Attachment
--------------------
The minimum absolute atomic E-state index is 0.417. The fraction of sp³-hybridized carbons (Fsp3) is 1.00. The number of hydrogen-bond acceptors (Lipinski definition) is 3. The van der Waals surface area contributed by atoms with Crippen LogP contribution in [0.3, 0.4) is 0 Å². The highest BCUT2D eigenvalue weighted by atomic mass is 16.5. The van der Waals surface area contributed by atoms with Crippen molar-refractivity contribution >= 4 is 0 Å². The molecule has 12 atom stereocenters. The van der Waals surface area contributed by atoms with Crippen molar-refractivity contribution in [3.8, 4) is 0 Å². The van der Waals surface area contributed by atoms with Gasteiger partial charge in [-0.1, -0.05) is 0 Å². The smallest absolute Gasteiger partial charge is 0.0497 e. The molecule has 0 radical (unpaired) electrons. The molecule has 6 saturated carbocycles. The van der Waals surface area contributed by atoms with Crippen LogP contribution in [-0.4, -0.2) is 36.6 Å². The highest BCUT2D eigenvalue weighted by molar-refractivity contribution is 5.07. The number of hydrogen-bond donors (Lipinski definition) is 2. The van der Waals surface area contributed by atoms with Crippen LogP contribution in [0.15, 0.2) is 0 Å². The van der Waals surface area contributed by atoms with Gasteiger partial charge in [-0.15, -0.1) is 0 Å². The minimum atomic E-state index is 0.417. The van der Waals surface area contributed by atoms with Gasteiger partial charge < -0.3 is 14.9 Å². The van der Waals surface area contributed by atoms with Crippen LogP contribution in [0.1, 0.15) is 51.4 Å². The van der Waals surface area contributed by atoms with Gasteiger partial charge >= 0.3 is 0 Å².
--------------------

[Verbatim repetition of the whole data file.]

The minimum absolute atomic E-state index is 0.417. The fraction of sp³-hybridized carbons (Fsp3) is 1.00. The number of hydrogen-bond acceptors (Lipinski definition) is 3. The van der Waals surface area contributed by atoms with Crippen LogP contribution in [0.3, 0.4) is 0 Å². The highest BCUT2D eigenvalue weighted by atomic mass is 16.5. The van der Waals surface area contributed by atoms with Crippen molar-refractivity contribution >= 4 is 0 Å². The molecule has 12 atom stereocenters. The van der Waals surface area contributed by atoms with Crippen molar-refractivity contribution in [3.8, 4) is 0 Å². The van der Waals surface area contributed by atoms with Gasteiger partial charge in [-0.1, -0.05) is 0 Å². The smallest absolute Gasteiger partial charge is 0.0497 e. The molecule has 0 radical (unpaired) electrons. The molecule has 6 saturated carbocycles. The van der Waals surface area contributed by atoms with Crippen LogP contribution in [-0.4, -0.2) is 36.6 Å². The highest BCUT2D eigenvalue weighted by molar-refractivity contribution is 5.07. The number of hydrogen-bond donors (Lipinski definition) is 2. The van der Waals surface area contributed by atoms with Crippen LogP contribution in [0.15, 0.2) is 0 Å². The van der Waals surface area contributed by atoms with Gasteiger partial charge in [-0.15, -0.1) is 0 Å². The minimum atomic E-state index is 0.417. The van der Waals surface area contributed by atoms with Gasteiger partial charge < -0.3 is 14.9 Å². The van der Waals surface area contributed by atoms with Crippen LogP contribution in [0.1, 0.15) is 51.4 Å². The van der Waals surface area contributed by atoms with Gasteiger partial charge >= 0.3 is 0 Å².